The newest segment in the world of antiviral product marketing is air sanitiser. The product is exactly what it claims to be. It is a spray that kills viruses that are suspended in the air. We first spotted the product when we saw Dabur’s ad for Odonil air sanitizer, featuring Bollywood actress Raveena Tandon.
Odonil began staking claim in the germ-killing space as early as May, well before launching the spray. We spotted 10-second YouTube pre-roll ads then, which claimed that the TEG (Triethylene Glycol) in Odonil air freshener pouches can help kill germs in the air in bathrooms. Based on the same active ingredient, the spray supposedly kills viruses and germs suspended mid-air.
Interestingly, there are pre-existing product categories that want to make the air we breathe better – air fresheners (core USP – fragrance), air purifiers (machines that remove pollutants from the air) and air conditioners or ACs (born to regulate temperature, they now come with in-built purifiers that kill viruses too). All three segments are repurposing their promises to suit the times.
For example, in its latest commercial, air conditioner brand Blue Star promises to rid the air of viruses and germs. Hong Kong-based company Aurabeat claims that it can kill the Coronavirus, and has seen a global surge in demand since the pandemic began.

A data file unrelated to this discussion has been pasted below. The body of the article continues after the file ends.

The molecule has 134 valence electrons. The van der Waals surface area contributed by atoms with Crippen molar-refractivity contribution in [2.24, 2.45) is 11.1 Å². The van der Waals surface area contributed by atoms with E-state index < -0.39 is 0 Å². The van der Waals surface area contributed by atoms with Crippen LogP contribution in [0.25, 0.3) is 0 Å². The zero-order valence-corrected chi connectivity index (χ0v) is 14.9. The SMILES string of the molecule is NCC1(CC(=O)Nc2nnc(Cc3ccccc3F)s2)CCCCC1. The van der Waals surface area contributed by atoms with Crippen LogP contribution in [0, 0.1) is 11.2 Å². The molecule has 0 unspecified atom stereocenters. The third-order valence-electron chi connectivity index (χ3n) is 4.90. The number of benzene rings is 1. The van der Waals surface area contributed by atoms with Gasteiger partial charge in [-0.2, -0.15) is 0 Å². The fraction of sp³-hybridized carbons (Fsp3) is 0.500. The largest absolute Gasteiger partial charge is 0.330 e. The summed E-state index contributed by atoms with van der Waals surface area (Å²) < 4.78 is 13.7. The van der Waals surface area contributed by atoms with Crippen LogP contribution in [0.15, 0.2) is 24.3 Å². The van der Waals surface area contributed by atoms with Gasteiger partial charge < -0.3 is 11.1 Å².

Vineet Jain, Category Head – Home Care, Dabur India, says that the idea of Odonil air sanitizer originated from the growing concerns of air quality, and how people have started tracking the air quality index (AQI) on a regular basis.
“The need was heightened in recent times, due to the Covid pandemic, people are taking extreme care by using products like hand sanitisers, surface sanitisers, etc. However, there were no products to sanitise the air, despite the fact that a normal sneeze can contain up to 40,000 droplets, which can carry infectious germs. In the current scenario, it’s highly important to keep germs away from the air,” said Jain.
The spray, he says, was a natural fit under the Odonil brand, as it already has equity in the ‘air freshness’ space. He hopes that the new product, an “upgraded version of existing room fresheners”, will help “reposition Odonil as an air care expert”.
The tagline in the ad is ‘Hawa Ka Doctor’. Jain says, “It is a breakthrough, considering that existing products and formats provide the benefit of fragrance only.” He expects demand for this product to grow, as awareness around air sanitisation builds among consumers.
Rivalling Dabur in the air is Godrej
For Somasree Bose Awasthi, Head Marketing (homecare), Godrej Consumer Products (GCPL), the strategic intent behind the launch of Godrej Aer Fresh + safe range is to cater to the need for hygiene, while continuing to give the core benefit of fragrance.
“It’s a 2-in-1 product, with the dual benefit of fragrance as well as 99.9% germ protection. Our learning from consumer interactions has been that existing room spray users would love to have germ protection as a value addition. New users find fresheners with germ protection more relevant in the current times,” says Awasthi.
GCPL has launched three products in this range – air and surface sanitiser spray, travel sanitiser spray, and fabric sanitiser spray.